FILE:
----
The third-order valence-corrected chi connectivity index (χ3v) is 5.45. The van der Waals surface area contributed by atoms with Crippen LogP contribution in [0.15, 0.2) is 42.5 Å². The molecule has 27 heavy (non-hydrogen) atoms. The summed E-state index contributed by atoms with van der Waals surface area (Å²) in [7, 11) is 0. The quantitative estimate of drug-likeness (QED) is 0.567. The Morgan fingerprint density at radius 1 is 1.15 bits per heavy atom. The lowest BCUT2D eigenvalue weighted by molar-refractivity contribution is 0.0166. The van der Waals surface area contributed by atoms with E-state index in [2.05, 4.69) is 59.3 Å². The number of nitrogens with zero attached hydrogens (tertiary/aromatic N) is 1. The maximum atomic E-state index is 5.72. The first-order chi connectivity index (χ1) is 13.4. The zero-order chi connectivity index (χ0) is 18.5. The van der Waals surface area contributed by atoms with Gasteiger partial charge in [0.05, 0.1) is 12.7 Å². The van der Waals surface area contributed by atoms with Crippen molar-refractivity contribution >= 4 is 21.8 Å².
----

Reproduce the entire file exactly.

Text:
The third-order valence-corrected chi connectivity index (χ3v) is 5.45. The van der Waals surface area contributed by atoms with Crippen LogP contribution in [0.15, 0.2) is 42.5 Å². The molecule has 27 heavy (non-hydrogen) atoms. The summed E-state index contributed by atoms with van der Waals surface area (Å²) in [7, 11) is 0. The quantitative estimate of drug-likeness (QED) is 0.567. The Morgan fingerprint density at radius 1 is 1.15 bits per heavy atom. The lowest BCUT2D eigenvalue weighted by molar-refractivity contribution is 0.0166. The van der Waals surface area contributed by atoms with E-state index in [2.05, 4.69) is 59.3 Å². The number of nitrogens with zero attached hydrogens (tertiary/aromatic N) is 1. The maximum atomic E-state index is 5.72. The first-order chi connectivity index (χ1) is 13.4. The zero-order chi connectivity index (χ0) is 18.5. The van der Waals surface area contributed by atoms with Gasteiger partial charge in [0.05, 0.1) is 12.7 Å². The van der Waals surface area contributed by atoms with Crippen molar-refractivity contribution >= 4 is 21.8 Å².